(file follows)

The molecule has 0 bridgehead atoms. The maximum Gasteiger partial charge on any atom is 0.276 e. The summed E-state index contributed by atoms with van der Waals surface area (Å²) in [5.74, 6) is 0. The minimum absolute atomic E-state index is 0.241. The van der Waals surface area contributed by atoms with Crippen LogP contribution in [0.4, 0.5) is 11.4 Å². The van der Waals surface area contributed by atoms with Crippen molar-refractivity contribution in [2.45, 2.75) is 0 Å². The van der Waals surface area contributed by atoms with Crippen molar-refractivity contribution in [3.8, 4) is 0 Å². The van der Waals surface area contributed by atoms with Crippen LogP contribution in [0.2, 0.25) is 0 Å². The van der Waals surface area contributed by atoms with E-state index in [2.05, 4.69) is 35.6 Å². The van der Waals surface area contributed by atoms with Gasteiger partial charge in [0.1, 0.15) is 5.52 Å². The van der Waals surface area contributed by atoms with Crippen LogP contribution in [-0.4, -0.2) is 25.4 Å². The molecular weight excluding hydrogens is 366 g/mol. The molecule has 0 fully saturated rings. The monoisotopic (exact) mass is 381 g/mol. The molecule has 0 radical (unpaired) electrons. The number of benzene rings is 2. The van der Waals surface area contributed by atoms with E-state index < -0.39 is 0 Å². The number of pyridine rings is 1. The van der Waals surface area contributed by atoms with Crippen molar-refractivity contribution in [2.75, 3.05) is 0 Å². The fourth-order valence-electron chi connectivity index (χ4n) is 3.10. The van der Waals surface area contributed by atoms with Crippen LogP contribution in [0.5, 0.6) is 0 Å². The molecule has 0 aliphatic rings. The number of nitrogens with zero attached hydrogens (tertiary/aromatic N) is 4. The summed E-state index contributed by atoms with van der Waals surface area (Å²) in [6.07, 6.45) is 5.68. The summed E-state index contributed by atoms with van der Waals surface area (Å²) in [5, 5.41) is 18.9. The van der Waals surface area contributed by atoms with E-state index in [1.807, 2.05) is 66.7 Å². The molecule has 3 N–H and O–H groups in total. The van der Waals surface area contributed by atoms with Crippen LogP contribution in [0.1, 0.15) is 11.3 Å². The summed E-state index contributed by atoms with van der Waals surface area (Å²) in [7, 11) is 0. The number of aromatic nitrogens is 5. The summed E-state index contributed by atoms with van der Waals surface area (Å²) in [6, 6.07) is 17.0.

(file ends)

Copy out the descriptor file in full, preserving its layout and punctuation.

The molecule has 0 bridgehead atoms. The maximum Gasteiger partial charge on any atom is 0.276 e. The summed E-state index contributed by atoms with van der Waals surface area (Å²) in [5.74, 6) is 0. The minimum absolute atomic E-state index is 0.241. The van der Waals surface area contributed by atoms with Crippen LogP contribution in [0.4, 0.5) is 11.4 Å². The van der Waals surface area contributed by atoms with Crippen molar-refractivity contribution in [2.45, 2.75) is 0 Å². The van der Waals surface area contributed by atoms with Crippen molar-refractivity contribution in [3.8, 4) is 0 Å². The van der Waals surface area contributed by atoms with Crippen LogP contribution in [0.2, 0.25) is 0 Å². The van der Waals surface area contributed by atoms with E-state index in [2.05, 4.69) is 35.6 Å². The van der Waals surface area contributed by atoms with Gasteiger partial charge in [0.1, 0.15) is 5.52 Å². The van der Waals surface area contributed by atoms with Crippen LogP contribution in [-0.4, -0.2) is 25.4 Å². The molecular weight excluding hydrogens is 366 g/mol. The molecule has 0 fully saturated rings. The monoisotopic (exact) mass is 381 g/mol. The molecule has 0 radical (unpaired) electrons. The number of benzene rings is 2. The van der Waals surface area contributed by atoms with E-state index < -0.39 is 0 Å². The number of pyridine rings is 1. The van der Waals surface area contributed by atoms with Crippen molar-refractivity contribution in [2.75, 3.05) is 0 Å². The fourth-order valence-electron chi connectivity index (χ4n) is 3.10. The van der Waals surface area contributed by atoms with Crippen LogP contribution in [0.5, 0.6) is 0 Å². The molecule has 0 aliphatic rings. The number of nitrogens with zero attached hydrogens (tertiary/aromatic N) is 4. The summed E-state index contributed by atoms with van der Waals surface area (Å²) in [6.07, 6.45) is 5.68. The summed E-state index contributed by atoms with van der Waals surface area (Å²) in [5, 5.41) is 18.9. The van der Waals surface area contributed by atoms with E-state index in [1.807, 2.05) is 66.7 Å². The molecule has 3 N–H and O–H groups in total. The van der Waals surface area contributed by atoms with Crippen LogP contribution in [0.1, 0.15) is 11.3 Å². The summed E-state index contributed by atoms with van der Waals surface area (Å²) in [7, 11) is 0. The number of aromatic nitrogens is 5. The summed E-state index contributed by atoms with van der Waals surface area (Å²) in [6, 6.07) is 17.0.